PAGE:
Corporate Social Responsibility

Citywide has a proud history of providing services and support to the communities in which we operate and where our employees live, work and play. Through our Corporate Social Responsibility Program, we are committed to providing shared value for our host communities, our customers and our business. Our approach to corporate & social responsibility is framed by four key issues of concern to our customers and their community constituents:


– Education, Training and Jobs

– Environment & Sustainability

– Homelessness, Social Justice and Well-being

– Youth Opportunities


We are proud to support and partner with community organisations that are addressing such critical social issues. As a services company, we pride ourselves on maintaining and enhancing community assets and being actively involved in local communities; engaging with them to make positive social changes.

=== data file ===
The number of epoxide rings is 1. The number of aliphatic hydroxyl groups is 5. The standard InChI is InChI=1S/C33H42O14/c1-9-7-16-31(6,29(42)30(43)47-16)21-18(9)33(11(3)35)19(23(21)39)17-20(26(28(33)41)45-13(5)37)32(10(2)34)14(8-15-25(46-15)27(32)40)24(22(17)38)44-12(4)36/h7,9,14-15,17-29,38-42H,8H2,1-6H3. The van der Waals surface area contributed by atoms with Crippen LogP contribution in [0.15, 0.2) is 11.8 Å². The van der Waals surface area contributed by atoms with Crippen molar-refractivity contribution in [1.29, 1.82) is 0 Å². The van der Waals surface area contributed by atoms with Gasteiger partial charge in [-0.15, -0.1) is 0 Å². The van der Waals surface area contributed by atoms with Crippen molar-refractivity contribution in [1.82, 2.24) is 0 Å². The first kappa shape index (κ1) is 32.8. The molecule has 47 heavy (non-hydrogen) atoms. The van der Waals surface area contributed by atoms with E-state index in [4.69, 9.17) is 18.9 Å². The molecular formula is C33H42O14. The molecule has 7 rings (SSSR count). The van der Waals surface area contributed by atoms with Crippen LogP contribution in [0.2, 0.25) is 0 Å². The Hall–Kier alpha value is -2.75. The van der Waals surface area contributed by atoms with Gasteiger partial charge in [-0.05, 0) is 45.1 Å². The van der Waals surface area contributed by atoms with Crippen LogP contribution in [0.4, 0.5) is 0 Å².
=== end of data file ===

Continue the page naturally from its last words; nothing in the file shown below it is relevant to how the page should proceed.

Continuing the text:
CW – CSR Diagram


Through our Community Engagement Framework, we partner with selected social enterprises, charities and not-for-profits who share our corporate values and who are strategically placed to help solve the key issues of concern to our customers.  Click through to view  our current partner social procurement and community organisations  (opens in new window).


Employee Volunteering

At Citywide, our staff proactively contribute over and above the day job to the wellbeing of their local communities and other social concerns further afield. This support varies from community to community and is demonstrated in a variety of ways, including the provision of paid leave for staff to volunteer with a community concern.